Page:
The Suicide Squad official reviews have been released online now that the embargo is up - so what are critics saying? Guardians of the Galaxy director James Gunn is doing his own take on the bloody hijinks of Task Force X - a new vision of the franchise Warner Bros. is hoping will impress DC fans more than the 2016 Suicide Squad film. A lot of fans are placing their bets on Gunn's unique filmmaking style to be a match made in heaven with the classic Suicide Squad comics concept - not just because of his success with Marvel, but also because of his experience making violent, fun, romp like Slither and Super.
So, did James Gunn give the Suicide Squad franchise a new lease on life? Here's what critics are saying:
Welcome to The DC Universe
Comicbook.com's Jenna Anderson says in her review of The Suicide Squad that James Gunn has not only revitalized the franchise - he's also built a foundation for a much better DC Movie Universe to build on:
There are so many things about The Suicide Squad that are revolutionary, from the extraordinary ensemble cast to the compelling and downright absurd story. But the most surreal element of the film might be the way it showcases the endless potential of the DC universe, with a feeling of wonder that those who have spent hours thumbing through back issues at their local comic shop will probably recognize. The Suicide Squad not only raises the bar for just how much a superhero movie can accomplish in one sitting, but it proves that the weird and oft-forgotten comic characters are superstars deserving of your attention. I have never seen a superhero movie with such a refined sense of identity and such a love for the source material — and if I never see one like it again, I'll only be a little disappointed.
2nd Draft Is Better
Indiewire says The Suicide Squad it Warner Bros.' second draft attempt at this franchise - and Gunn's draft is far better:
The most fun and least depressing superhero movie in a very long time, Gunn's deliriously ultra-violent "The Suicide Squad" wears the yoke of its genre with a lightness that allows it to slip loose of the usual restraints, if not quite shake them off altogether. It must be liberating to make a $150 million (give or take) mulligan for a widely maligned disaster that still managed to gross almost a billion dollars despite becoming a punchline along the way, and that's really what this unhinged carnival of R-rated cartoon mayhem amounts to at the end of the day: Not a reboot of or a sequel to 2016's "Suicide Squad," but rather a second draft.
Garbage With Style
Variety says the pulpy, B-movie feel of The Suicide Squad is everything that makes it fun:
"The Suicide Squad," make no mistake, is a grandly scaled down-and-dirty throwaway. James Gunn has directed it like a bad boy, but that was his mandate. In fulfilling it, he's proven himself to be a good boy (which is why he was rehired by Disney to make "Guardians of the Galaxy Vol. 3"). But he knows how to dip into the gutter with style.
Gunnverse > Snyderverse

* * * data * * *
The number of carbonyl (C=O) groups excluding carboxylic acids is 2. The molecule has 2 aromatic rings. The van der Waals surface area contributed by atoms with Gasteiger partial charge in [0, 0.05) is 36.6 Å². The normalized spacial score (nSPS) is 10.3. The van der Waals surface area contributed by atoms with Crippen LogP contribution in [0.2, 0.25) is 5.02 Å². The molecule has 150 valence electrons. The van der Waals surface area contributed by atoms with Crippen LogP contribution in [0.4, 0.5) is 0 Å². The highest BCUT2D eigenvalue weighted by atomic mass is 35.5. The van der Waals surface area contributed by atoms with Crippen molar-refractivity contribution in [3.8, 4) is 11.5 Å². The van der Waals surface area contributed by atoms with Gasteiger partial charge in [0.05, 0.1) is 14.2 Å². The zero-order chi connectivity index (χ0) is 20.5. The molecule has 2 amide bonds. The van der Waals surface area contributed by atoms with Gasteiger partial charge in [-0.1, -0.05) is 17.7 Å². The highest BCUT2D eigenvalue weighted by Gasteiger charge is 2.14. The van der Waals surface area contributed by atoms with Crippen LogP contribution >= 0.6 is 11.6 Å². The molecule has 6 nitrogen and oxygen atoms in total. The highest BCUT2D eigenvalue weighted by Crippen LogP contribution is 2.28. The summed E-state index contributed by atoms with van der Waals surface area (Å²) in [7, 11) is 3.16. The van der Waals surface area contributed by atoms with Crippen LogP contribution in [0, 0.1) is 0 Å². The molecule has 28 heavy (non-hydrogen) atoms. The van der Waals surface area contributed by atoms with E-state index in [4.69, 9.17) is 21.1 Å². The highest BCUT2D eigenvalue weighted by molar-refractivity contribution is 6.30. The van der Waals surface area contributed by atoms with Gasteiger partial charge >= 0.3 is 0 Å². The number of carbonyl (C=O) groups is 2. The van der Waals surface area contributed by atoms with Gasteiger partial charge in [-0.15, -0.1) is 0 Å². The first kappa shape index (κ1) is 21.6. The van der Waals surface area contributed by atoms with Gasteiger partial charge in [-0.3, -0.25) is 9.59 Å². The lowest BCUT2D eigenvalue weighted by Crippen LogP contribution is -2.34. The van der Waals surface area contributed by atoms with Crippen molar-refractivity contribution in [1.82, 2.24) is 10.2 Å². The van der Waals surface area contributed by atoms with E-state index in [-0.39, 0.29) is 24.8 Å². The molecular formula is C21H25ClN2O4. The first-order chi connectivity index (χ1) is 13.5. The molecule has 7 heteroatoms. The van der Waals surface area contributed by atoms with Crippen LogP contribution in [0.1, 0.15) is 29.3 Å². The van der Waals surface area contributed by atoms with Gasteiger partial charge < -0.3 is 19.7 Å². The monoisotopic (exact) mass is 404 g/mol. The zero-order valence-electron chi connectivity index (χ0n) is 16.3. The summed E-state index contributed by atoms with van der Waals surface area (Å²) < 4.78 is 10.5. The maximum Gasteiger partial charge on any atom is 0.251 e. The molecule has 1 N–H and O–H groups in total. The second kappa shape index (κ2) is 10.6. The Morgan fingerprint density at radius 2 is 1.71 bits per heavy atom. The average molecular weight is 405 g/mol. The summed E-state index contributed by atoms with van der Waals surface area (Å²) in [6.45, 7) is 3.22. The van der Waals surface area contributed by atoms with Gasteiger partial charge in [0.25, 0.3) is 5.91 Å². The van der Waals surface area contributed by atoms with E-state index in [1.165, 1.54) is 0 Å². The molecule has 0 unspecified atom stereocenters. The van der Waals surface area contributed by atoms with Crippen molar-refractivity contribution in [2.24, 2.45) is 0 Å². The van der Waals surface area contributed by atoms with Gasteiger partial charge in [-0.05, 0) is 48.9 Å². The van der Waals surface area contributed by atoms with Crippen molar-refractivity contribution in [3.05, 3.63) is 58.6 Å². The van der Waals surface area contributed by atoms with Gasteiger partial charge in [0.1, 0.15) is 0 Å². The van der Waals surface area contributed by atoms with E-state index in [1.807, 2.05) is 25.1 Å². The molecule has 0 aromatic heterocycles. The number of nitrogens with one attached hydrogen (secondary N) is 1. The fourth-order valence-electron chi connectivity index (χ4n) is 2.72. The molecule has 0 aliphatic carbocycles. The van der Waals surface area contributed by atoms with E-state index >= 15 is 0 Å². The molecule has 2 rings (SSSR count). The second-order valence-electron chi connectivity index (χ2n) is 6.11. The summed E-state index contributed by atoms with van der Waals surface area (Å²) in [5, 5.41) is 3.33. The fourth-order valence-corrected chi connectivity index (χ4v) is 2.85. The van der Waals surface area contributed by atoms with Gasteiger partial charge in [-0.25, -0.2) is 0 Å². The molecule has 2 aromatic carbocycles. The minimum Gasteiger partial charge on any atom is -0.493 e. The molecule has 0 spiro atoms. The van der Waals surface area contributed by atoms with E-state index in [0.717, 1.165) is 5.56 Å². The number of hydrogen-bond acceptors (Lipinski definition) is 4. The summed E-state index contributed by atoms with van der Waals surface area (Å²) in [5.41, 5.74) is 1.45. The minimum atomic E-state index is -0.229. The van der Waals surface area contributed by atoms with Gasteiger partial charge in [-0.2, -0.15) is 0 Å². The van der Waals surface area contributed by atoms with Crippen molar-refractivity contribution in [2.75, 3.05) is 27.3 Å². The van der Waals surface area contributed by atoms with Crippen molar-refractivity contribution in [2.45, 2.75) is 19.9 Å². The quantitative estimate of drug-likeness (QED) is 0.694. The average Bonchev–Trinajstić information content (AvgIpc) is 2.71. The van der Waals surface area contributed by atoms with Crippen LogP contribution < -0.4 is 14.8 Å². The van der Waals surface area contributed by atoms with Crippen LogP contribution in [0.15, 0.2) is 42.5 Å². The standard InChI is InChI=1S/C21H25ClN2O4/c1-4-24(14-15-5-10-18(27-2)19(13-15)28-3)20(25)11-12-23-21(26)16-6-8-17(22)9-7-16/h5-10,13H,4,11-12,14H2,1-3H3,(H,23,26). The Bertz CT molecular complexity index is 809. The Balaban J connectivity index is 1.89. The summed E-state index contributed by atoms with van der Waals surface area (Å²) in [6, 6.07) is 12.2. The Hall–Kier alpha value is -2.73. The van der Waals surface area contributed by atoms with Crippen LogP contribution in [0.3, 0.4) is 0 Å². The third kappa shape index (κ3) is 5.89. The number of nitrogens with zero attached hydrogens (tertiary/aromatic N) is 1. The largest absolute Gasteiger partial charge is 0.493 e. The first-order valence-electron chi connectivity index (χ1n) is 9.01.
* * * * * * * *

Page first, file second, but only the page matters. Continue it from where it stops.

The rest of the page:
THR is pleasantly surprised by the fact that The Suicide Squad earns its own existence as Warner Bros.' mulligan of David Ayer's (read: the studio's) 2016 film, while offering a more fun (and brighter) vision of DC movies than Zack Snyder did (you know the comparison was coming):
Gone are the charcoaled-up primary colors of Zack Snyder's logy DC superfriends, and gone, thank Jor-El, are references to that world. Superman's name is dropped once (Bloodsport put him in the ICU with a kryptonite bullet), but references to Joker are indirect, and nobody else is even worth mentioning. That's only one of the welcome surprises in The Suicide Squad — a movie whose biggest surprise is that it deserves to exist at all.
DC's Best Film In Years
IGN goes so far as to call The Suicide Squad a do-over that fully paves over the original, and is DC and Warner Bros.' best film in years:
The Suicide Squad isn't so much a reboot or a sequel to 2016's Suicide Squad as it is a complete do-over -- and this time, they knocked it out of the park. In fact, this irreverent, ultra-violent romp featuring F-list villains is DC's best film in years.
Does Blockbuster Right
The Guardian says that The Suicide Squad does everything right that fans want in a big, bold, loud, comic book blockbuster this summer:
Not everything works here, but the sheer crazy confidence-through-chaos of the Suicide Squad and their bizarrely dysfunctional MO makes for a mighty spectacle.
Gunn (Guardians of the Galaxy) is given sole credit as writer and director, and there's a sense that this Suicide is as much a part of his own extended universe as the DC one.
Empire breaks it down to the one thing that DC fans and general moviegoers want to know: is The Suicide Squad fun?
The Suicide Squad is a fundamentally absurd idea. It has second tier (or below) DC supervillains, with frequently dumb powers, teaming up to do secret government missions. Even in a world of people flying around in their underpants, that is ridiculous. David Ayer's 2016 film didn't really respect that absurdity. It tried to bend the concept to fit the standard superhero mould, keen to find the goodness in its bad guys and with precious little sense of humour about the whole thing. James Gunn gets it. His take on The Suicide Squad is unashamedly silly, but crucially never stupid, and keeps the baddies at least morally murky. Most importantly, its primary aim is to be really, really fun.
The Suicide Squad will be in theaters and on HBO Max on August 6th. You can watch our interviews with the cast above.prev